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55 - The Church



from The Treasury of Newfoundland Stories published, by Maple Leaf Mills Limited, in 1961

There is a small cove or indraught on the Bonaventure side of Bonaventure Head in Trinity Bay, a cove that until one hundred and forty years ago wasn't important enough to be known by any name. It had perpendicular cliffs rising about one hundred and fifty feet on each side and it had an indraught of some twenty feet. To fishermen along the coast it was known as a good shelter for a small boat in a northeasterly gale and nothing more.

When Parson Bullock lived in Trinity and was clergyman, doctor, coroner, etc., etc., to people on both sides of Trinity Bay, two persons from Apsey Cove, Smiths Sound, decided to get married. They had to go to Trinity for parson to tie the knot. It was in early spring and as other folks in the place needed goods that could only be bought in Trinity at that time, a large open boat was fitted out and they took the bride and groom-elect as passengers to Trinity.

When they got there, Parson Bullock was visiting his flock in Bonaventure. They waited for awhile and since he did not return, the party from Apsey Cove decided to go back home. There was a strong north-easterly springing up at the time. Now at the same time the party left Trinity for Apsey Cove, Parson Bullock left Bonaventure to go to Trinity, but finding the wind too strong to go around the Head he sought shelter in this little cove. He had not been there long when the boat from Trinity came scudding along before the wind, keeping as near to shore as it was sage to do. When the bridal party came opposite the cove, they saw a boat there and were surprised to see Parson Bullock sitting alone in it.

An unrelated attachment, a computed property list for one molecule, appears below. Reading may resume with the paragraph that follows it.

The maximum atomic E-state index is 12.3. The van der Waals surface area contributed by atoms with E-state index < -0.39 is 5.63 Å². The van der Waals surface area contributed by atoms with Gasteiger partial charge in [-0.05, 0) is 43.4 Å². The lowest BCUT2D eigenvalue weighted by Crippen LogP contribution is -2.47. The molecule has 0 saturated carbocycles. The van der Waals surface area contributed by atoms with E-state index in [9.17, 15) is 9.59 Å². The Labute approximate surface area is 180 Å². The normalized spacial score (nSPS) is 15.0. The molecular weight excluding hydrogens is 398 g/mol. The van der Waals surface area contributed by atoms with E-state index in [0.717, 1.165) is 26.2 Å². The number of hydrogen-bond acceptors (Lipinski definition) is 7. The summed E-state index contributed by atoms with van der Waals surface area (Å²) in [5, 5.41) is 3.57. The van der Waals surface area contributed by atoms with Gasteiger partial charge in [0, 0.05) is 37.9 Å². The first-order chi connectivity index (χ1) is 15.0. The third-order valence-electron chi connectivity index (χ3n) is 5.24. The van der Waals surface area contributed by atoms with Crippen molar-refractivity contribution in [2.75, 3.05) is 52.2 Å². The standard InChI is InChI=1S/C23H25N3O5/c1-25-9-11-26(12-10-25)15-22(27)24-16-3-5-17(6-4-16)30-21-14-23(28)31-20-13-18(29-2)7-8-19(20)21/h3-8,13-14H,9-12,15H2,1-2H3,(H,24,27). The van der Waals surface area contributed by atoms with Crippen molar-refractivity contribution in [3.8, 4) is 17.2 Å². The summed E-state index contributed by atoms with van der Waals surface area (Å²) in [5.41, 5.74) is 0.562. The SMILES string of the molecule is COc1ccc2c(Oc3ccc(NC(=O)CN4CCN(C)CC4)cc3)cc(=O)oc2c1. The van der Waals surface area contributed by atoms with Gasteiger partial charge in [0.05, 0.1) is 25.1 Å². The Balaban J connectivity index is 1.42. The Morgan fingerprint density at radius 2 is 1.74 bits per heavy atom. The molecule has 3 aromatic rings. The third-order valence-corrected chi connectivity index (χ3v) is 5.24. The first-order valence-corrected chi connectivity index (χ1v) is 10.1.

The Skipper in charge of the Apsey Cove boat changed his course and went in alongside the other boat. He told the parson where they came from and asked him what they should do. Parson Bullock was equal to the requirements of any occasion and he replied, "Let us go ashore and I will marry them there." The parson and his vestments were quickly landed and the bride and groom were not far behind. There on the rocky pavement of the beach, with the perpendicular cliffs towering high on either side of them, and the sky as a roof above them, and the screaming gulls as a choir - there in the quietude of the calm that was a marked contrast with the howling north-easterly outside, and with the two crews as witnesses - there the happy couple were officially declared man and wife together and the blessing of God was pronounced.

The cove remains the same today, but since that memorable marriage ceremony it has been known as "The Church". It is no longer passed by as unworthy of notice. The fisherman sometimes lifts his cap as he passes it and the officers of the mail boats call the passengers' attention to it and its interesting story.



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This page transcribed by James Butler, 2000
REVISED: August 2002 (Terry Piercey)

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